The village is popular with hikers as it provides views of several mountains, including Cima Pedum (2,111 m/6,925 ft). Corte Buè is also home to the Bivacco Serena (888 m/2,913 ft), a popular refuge for hikers.

There are two main routes to Corte Buè. You can reach Corte Buè from another abandoned village, Bignuno. From Bignuno, you'll follow the red and white marked mule track uphill and into the valley, passing yet another abandoned village, Pezza Blena.

The trail undulates along the hillside through beech forests before reaching Corte Buè. The hike to Corte Buè from Bignuno takes around 2 hours 30 minutes to complete with an elevation gain of 333 m (1,092 ft).

It's also possible to reach Corte Buè from the end of the Alpe Ompio carriage road. Park at Ruspesso, and then follow the mule track to the left of Rifugio Fantoli (1,000 m/3,280 ft), onto the ridge leading to the summit of Monte Faiè (1,352 m/4,435 ft). The track then diverges and leads down the mountains opposite side, through beech forests towards Corte Buè.

Ompio, Val Grande National Park, Italy

The route from Ompio to Corte Buè is the quickest. The hike takes about 2 hours to complete with an altitude difference of 200 m (656 ft).

Cimone di Straolgio

Cimone di Straolgio (2,151 m/7 057 ft), with its gentle slopes and vibrant wildflowers, is one of the most accessible mountains in Val Grande National Park.

The best way to hike up Cimone di Straolgio is from Fondo Li Gabbi (or Fondighebi) within Val Loana. From the car park, you'll walk to Bivacco Scaredi (1,845 m/6,053 ft). From Bivacco Scaredi, you'll follow a mule track uphill to the Chapel of Terza (1,859 m/6,099 ft). The views from the chapel towards Monte Rosa (2,786 m/9,140 ft) are spectacular.

From the chapel, there's a relatively new path that zigzags up the southern slope of Cimone di Straolgio to Alpe Straolgio, where you'll find a viewpoint on a rocky outcrop. You'll return by descending to Alpe La Balma before rejoining your original path.

This is a demanding T3 Alpine trail only suitable for experienced hikers. The hike to Alpe Straolgio takes around 6 hours to complete and it has an elevation gain of 961 m (3,152 ft).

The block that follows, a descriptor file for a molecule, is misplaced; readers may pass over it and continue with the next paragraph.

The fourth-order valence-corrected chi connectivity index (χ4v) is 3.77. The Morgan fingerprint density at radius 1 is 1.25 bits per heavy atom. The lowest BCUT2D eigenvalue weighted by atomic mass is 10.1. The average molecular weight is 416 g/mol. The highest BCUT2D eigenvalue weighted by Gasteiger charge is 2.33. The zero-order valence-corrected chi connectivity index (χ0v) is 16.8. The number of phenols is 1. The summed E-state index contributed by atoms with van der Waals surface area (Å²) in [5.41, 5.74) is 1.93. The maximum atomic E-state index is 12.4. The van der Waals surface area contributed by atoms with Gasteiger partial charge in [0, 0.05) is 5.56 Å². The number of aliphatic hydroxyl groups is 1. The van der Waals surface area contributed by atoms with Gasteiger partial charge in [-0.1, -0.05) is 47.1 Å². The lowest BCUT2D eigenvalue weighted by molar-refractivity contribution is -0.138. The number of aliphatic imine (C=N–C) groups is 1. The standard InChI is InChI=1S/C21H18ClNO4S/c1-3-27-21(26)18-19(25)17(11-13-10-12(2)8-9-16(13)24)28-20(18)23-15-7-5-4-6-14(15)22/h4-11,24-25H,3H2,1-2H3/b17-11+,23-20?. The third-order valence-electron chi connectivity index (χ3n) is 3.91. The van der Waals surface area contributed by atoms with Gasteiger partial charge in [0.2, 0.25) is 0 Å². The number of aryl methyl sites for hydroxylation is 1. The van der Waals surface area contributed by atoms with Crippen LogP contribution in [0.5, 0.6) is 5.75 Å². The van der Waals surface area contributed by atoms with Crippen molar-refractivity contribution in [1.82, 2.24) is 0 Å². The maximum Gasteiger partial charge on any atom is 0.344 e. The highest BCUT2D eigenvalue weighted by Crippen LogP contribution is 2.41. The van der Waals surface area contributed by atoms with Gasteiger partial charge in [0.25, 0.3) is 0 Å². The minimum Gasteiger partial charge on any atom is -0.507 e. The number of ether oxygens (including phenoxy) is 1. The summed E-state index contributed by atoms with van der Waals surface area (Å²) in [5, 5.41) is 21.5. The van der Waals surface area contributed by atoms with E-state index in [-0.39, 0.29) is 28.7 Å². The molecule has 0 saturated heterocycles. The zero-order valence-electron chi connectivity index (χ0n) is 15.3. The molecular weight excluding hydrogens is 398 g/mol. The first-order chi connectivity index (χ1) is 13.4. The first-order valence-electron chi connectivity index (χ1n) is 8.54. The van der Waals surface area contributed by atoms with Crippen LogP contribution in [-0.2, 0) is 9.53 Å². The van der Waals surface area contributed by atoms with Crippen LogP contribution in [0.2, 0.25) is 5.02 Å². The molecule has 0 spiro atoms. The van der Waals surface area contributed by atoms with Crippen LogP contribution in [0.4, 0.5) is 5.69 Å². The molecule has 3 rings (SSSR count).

Val Loana, Val Grande National Park, Italy

Monte Zeda

There are several challenging yet scalable mountains within Val Grande National Park. Monte Zeda (2,156 m/ 7,073 ft) is the principal peak on the ridge that separates Val Grande from Lago Maggiore.

With its knife-like ridge and pyramidal summit, Monte Zeda is an attractive mountain that draws hikers from across Europe. Monte Zeda is also one of 13 peaks on the Sentiero BOVE, a long-distance Alpine ridge trail that takes around 3 or 4 days to complete.

When not scaled on the Sentiero BOVE, hikers usually tackle Monte Zeda from the east ridge. From the village of Aurano, follow signposts for Passo Folungo and il Colle. Park along the road near il Colle, and follow the old military road to the Passo Folungo (1,369 m/4,491 ft) scenic viewpoint.

From Passo Folungo, the path runs up the southeast side of Monte Zeda. Walk onto the east ridge to reach the summit of Monte Vadà (1,814 m/5,951 ft). You can then return to the military way to reach Bivacco del Pian Vadà (1,711 m/5,613 ft).

Monte Zeda, Val Grande National Park, Italy

The summit of Monte Zeda is just a short walk from the refuge. It's marked with a summit cross, and there's also a box with a summit register. The hike up is a T4 trail with red and white markers that's only suitable for experienced hikers. The trek up Monte Zeda is approximately an 8-hour round trip.

Pizzo Proman

Pizzo Proman (2,098 m/6,883 ft) is the highest summit on a ridge that forms part of the western boundary of Val Grande alongside neighboring peaks Cima Corte Lorenzo (1,574 m/ 5,164 ft) and Pizzo del Lesino (1,990 m/6,528 ft).

Pizzo Proman is usually scaled from the small village of Colloro. This T3 trail is only suitable for experienced hikers, and it takes about 4 hours to complete one way. The trail is called the Colma di Premosello.

From the village, follow the red and white marked trail towards Alpe Lut and the chapel of Madonna di Lut, where there are breathtaking panoramas of Val d’Ossola.

Continue along the red-white marked path, passing Alpe la Piana and Alpe La Motta. At Alpe della Colma, there's the Rifugio Alpe Colma (1,728 m/5,669 ft). The path then turns southeast onto the slopes of Moncucco (1,970 m/6,463 ft).

Pizzo Proman, Val Grande National Park, Italy

The summit of Pizzo Proman provides sublime views of the Po River Basin and surrounding mountains massifs, including Monte Rosa (2,786 m/9,140 ft), Monte Leone (3,553 m/11,656 ft), and the Pennine Alps.

Cima della Laurasca

Cima della Laurasca (2,193 m/7,194 ft) is the highest peak within Val Loana. The trail to its summit forms a part of the long-distance Sentiero BOVE. Its pointed summit is easily identifiable from the valley floor, making it popular with hikers. The mountain forms part of Val Grande National Park’s northern boundary.